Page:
Alternatives & Suggestions
Substitutes for Aji Amarillo
If you are unable to find the quintessential Peruvian aji peppers, you can substitute habanero peppers, or scotch bonnet peppers. Alternatively, you can use a paste, or if you’re in a pinch, any hot sauce.
Can I use canned corn instead of white corn?
White corn and yellow corn are interchangeable, white corn is used in this recipe since the color won’t disturb the vibrancy cilantro gives. If you are using canned corn, strain it for a few minutes before using. In addition to rice, dry beans, and chickpeas, some people use chickpeas or dry beans as alternatives.
What other parts of the chicken can I use?
Almost any part of a chicken can be used. Thighs are the best choice for stews, since they are the fattier part of the chicken, which makes them more flavorful and prevents them from drying out. You can also use other meats like pork, guinea pig (cuy), or vegan or plant-based ‘meats’.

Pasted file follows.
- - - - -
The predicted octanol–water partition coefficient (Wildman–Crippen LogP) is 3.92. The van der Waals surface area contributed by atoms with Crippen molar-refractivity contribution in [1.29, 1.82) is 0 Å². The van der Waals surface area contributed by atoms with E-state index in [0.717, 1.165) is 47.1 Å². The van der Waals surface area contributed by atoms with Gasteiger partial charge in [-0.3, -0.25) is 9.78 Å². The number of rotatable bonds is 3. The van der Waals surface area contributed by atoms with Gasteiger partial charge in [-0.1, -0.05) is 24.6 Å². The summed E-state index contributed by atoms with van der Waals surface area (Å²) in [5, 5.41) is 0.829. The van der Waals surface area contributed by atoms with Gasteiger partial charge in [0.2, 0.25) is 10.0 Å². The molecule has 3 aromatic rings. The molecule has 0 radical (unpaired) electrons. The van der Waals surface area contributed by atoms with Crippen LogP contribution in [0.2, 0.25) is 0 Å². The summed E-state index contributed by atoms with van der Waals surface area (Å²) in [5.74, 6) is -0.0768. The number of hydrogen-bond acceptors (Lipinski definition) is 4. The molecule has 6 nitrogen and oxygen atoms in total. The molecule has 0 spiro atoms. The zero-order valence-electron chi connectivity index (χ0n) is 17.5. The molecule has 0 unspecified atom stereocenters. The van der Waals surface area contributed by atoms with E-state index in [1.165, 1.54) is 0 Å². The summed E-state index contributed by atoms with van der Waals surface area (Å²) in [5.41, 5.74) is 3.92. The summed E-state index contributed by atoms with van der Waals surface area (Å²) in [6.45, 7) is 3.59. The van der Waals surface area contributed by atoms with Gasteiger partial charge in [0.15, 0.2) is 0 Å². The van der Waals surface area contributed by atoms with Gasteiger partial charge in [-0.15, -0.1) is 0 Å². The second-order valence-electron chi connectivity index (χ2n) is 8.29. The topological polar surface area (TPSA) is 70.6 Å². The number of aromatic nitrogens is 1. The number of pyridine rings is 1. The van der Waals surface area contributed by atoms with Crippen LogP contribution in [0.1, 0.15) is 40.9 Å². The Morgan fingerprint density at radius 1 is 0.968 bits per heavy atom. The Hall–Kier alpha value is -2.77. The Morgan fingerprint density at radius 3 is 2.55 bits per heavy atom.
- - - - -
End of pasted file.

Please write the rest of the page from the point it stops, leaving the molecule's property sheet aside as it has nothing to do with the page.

Where can you get the chilies for this recipe?
If you don’t have chili peppers on hand, you can easily substitute chili paste for them. Try the local ethnic grocery or check You can find Peruvian paste on Amazon, and Zocalo Foods in the US.
The ingredients list
- Oil – for cooking
- Chicken thighs or breasts – main meat of the dish, you can also remove this to make it plant-based.
- Salt and pepper – to taste
- Cumin – gives the dish a rich, earthy and warm taste.
- Choclo or white corn – the base of the sauce, white corn also helps thickens the stew.
- Cilantro leaves – gives the sauce its color and gives the dish a nutty fresh taste.
- Chicken stock – or vegetable stock
- Onion and garlic – aromatic staples used for flavor.
- Zucchini – has a mildly sweet and slightly bitter taste, can be interchanged with other vegetables.